Farm News & Views - September 28, 2021
Industrial hemp production in the U.S, dropped dramatically since the boom in 2019. About 107,000 outdoor acres were licensed this year, according to data provided by Hemp Benchmarks. That's down from 580,000 licensed acres in 2019, when hemp was grown for the extraction of CBD oil on most of those acres. However, a lot of the hemp grown over the past two years is stored in bags, waiting to be sold when prices are more favorable.
But maybe there's a rainbow on the horizon that will help to bring higher prices for certain hemp products. The U.S. Department of Energy recently announced that it had was awarded a fellowship through its partnership with the Oakridge National Laboratory to the, Idaho-based company, Hempitecture, that specializes in sustainable building materials. One of the Promising products is insulation made form hemp fibers. Hemp bats have an R-value of 3.7 per inch compared to fiberglass bats that range form an R value of 2.9 to 3.7. R-Value is the rating system used to grade insulation products or a material's insulating properties.
Prices for some agricultural fertilizers are at the highest level in the past decade and more, which may lead to lower crop production and higher food bills. For example, prices for urea, a common nitrogen-based fertilizer, shot up to the highest level since 2012.
The price of DAP, a phosphate fertilizer, is matching the high prices of 2008. Potash or potassium, which is necessary for vigorous plant growth, is also on the rise. As the price of these fertilizers climb, farmers have to weigh the cost of applying the optimal rate of fertilizers versus the returns they can expect to receive when they sell their crops.
Alfalfa is a popular crop in the western U.S. according to the U.S. Department of Agriculture. Alfalfa is grown on about 6.8 million acres of cropland in 11 Western states, with its production in these states amounting to $8.5 billion in 2018, and over 4 million tons is exported annually to other countries.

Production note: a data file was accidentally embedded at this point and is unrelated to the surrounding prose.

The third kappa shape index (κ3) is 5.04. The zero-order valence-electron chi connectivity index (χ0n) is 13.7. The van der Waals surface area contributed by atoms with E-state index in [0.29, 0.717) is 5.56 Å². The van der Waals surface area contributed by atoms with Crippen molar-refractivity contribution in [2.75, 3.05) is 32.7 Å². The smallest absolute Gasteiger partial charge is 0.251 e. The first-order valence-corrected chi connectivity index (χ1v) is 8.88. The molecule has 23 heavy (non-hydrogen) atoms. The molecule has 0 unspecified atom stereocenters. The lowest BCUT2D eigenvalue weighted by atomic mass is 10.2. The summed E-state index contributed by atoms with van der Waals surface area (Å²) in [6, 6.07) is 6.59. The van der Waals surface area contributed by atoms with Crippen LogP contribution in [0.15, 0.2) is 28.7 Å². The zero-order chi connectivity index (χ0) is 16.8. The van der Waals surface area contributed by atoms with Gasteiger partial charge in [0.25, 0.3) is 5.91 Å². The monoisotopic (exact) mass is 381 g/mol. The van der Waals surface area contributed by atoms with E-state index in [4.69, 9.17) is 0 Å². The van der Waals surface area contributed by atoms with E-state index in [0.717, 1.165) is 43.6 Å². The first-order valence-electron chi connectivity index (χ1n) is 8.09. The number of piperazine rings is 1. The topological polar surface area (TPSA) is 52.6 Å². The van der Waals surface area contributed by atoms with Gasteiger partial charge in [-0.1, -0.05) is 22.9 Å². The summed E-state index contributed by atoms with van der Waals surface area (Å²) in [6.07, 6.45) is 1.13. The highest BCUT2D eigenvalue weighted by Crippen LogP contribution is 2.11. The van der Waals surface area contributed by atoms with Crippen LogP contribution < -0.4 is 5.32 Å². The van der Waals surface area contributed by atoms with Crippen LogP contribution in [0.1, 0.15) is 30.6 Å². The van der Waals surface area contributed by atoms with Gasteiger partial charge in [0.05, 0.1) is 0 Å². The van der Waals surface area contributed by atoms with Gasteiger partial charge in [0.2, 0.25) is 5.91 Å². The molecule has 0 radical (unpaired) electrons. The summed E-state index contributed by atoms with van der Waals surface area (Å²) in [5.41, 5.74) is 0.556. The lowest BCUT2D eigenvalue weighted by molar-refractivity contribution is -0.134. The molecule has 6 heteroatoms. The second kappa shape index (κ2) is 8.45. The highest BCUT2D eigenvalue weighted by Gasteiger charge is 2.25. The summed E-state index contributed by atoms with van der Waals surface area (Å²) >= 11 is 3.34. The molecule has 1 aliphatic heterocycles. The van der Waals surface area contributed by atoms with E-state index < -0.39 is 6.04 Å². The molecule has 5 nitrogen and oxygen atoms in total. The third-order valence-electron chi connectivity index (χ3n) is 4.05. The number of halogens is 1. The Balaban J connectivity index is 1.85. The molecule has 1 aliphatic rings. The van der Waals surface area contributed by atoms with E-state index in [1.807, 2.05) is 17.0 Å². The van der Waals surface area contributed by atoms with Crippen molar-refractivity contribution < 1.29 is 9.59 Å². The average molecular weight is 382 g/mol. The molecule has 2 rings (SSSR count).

Pueblo Community College Southwest is offering a robust agricultural program at its campus in Mancos. The agricultural education classes are designed to meet the needs of high school students through concurrent enrollment as well as adults who want to work toward an associates degree or earn certificates in a variety of agricultural workforce disciplines that will support their current farming or ranching businesses or prepare them to start a new business. Many of the degree pathways will allow students to transfer credits to four-year agriculture programs such as those offered by Colorado State University. The PCC Agriculture Program has already launched their first semester with Animal Science and Agriculture Business classes.
Academic and local business partners are supporting the new program with scholarships geared only for agriculture students, while other businesses are providing internships and help with employment. Information about the program is available from the Ag Program Coordinator at 970-564-6230 or at pueblocc.edu/programs/agr.
Greek Stoic philosopher Epictetus wrote: "Only the educated are free."